AUSTIN: Oh, that's okay. Good workout.

GLICK: Now, so far, this is what -- anyone can do.

AUSTIN: That's right.

GLICK: What makes you so unique?

AUSTIN: Well, I just love what I do. I try to motivate people. That's the key.

GLICK: That's two. I would love to hear three more.

AUSTIN: Motivation is everything.

Could you try a pushup for me...

GLICK: I sure can!

AUSTIN: strengthen those upper body muscles?

GLICK: I'd love you to help me down, though.

AUSTIN: OK. Ready? Go. Come on, baby. Try a pushup. GLICK: Look, we're both on the ground, Denise.

AUSTIN: You can go on your knees or your toes, whatever you feel comfortable. You have to start somewhere. That's the goal. Ready? Go, Jiminy. Come on. You can do it. One. And relax. OK. Take a breather. Ooh. Take a break.

GLICK: Oh, Denise Austin and she's a real exercise guru. And you have creams as well, dear? You want to smear something on me?

AUSTIN: Sure, honey bunny. Put some nice eye cream?

GLICK: OK, let's do it.

AUSTIN: Oh, I wanted a bite.

GLICK: And you do this 30 minutes a day!

AUSTIN: Exercise 30 minutes a day. That's all it takes to get fit.

GLICK: See, I eat 30 meals a day. I don't know how to balance this this. Oh, you're a good-looking woman, though.

AUSTIN: Oh, thank you.

GLICK: The Lord blessed you. He stamped your arrival with his blessed kiss of beauty. Rawr!

AUSTIN: Thank you, honey. Oh!

GLICK: Sorry. I'm just -- sorry. I get overly...

AUSTIN: That's OK, honey.

GLICK: It's just that you asked me to touch your stomach earlier. I don't think I've recovered. I think I've been traumatized ever since. Honest to God. And that color on you!

AUSTIN: Thank you, honey. Oh.

GLICK: Just a hint of (INAUDIBLE). What do we do now? All right, so what do you do now?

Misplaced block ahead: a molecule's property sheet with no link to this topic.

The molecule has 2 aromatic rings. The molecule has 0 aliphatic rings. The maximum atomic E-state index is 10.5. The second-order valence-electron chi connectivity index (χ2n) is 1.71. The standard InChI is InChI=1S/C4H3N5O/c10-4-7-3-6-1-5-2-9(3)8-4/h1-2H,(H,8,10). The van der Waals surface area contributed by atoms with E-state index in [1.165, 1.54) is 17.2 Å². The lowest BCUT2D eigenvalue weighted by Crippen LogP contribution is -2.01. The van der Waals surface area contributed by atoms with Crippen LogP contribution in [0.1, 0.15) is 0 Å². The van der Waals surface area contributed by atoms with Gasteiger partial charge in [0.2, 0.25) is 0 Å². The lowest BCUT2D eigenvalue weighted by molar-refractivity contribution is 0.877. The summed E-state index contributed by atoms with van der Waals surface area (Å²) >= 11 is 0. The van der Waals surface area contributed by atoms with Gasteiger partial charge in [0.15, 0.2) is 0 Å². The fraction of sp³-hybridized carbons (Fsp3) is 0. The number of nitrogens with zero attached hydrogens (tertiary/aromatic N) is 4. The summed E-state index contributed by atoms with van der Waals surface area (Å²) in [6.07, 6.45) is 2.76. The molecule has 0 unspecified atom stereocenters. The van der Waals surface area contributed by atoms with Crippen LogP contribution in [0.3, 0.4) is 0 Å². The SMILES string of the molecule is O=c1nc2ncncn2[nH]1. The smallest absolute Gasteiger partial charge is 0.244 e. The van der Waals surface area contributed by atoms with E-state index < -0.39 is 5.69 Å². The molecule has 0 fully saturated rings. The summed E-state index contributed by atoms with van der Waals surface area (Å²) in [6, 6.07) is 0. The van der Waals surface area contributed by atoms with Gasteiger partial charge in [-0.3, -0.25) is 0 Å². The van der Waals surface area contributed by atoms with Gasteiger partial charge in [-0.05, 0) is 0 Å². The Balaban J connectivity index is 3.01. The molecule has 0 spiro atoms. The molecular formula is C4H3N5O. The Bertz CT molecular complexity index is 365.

AUSTIN: OK, sweetie, well I was going to put some cream on your face.

GLICK: Go ahead. Where did she go?

AUSTIN: Yeah, here I am. My new skin care line, made with green tea.

GLICK: Oh, you are -- is there anything you don't have? It's like you're like a 19th century barker. Come on in, this will make you healthy. One of those people. It's really a gimmick. Anyway, well, I would like to thank you. AUSTIN: Thank you, and good luck in your movie, and we're going to get you fit. You're going to do these exercises every day, right?

GLICK: I am.

AUSTIN: And my new DVD?

GLICK: Yes, your -- she's got a DVD, she's got a book line, she's got a product, hosiery. Do you sell hosiery? Wigs, like Eva Gabor -- the late Eva Gabor used to have the same wigs. You're (INAUDIBLE) and you're just -- rawr!


GLICK: Stop looking.

AUSTIN: I can't breathe.

GLICK: We're going to commercial.


GLICK: I'm sitting with, here, a man who is not even close to me. He's so far away. Anderson Cooper. Where are you, sir?

COOPER: I'm in New York.

GLICK: In New York? Isn't that wonderful! And aren't you the spirit? Everyone loves you. What makes you so hip and hot? What's your secret, sir?

COOPER: Well, I don't know. I don't think I'm very hip.

GLICK: I don't either, because I've seen the tape. I'm a little confused. You do a show called 360. It's on for 360 minutes. Isn't that a long time to be in the air?

COOPER: Actually, it's -- the kids call it 360, but it's only on for an hour every night.

GLICK: And, what's it about? I have tapes, but I get so busy. You live with a family or something?

COOPER: It's a wide range -- no. It's sort of a wide ranging news program. You know, we cover the daily news and sort of take you beyond the headlines.

GLICK: And what is -- just -- and again, I mean this only with affection. What are your qualifications?

COOPER: Well, you know, I'm 37 now. I started when I was about 22 as a war correspondent traveling overseas going to wars.

GLICK: Now, your mother is one of the most beautiful women in the world, Gloria Vanderbilt.

COOPER: That's very kind. She'll be very thrilled that you said that.

GLICK: Oh, she is! I remember when she went into labor with you. It was at Studio 54, and I was having a white Russian with Halston and he said, look at that. I mean, it seems all so n-- such a short time ago.

COOPER: That's true. Liza was my wet nurse.

GLICK: Yes, she was. Liza is many people's wet nurse.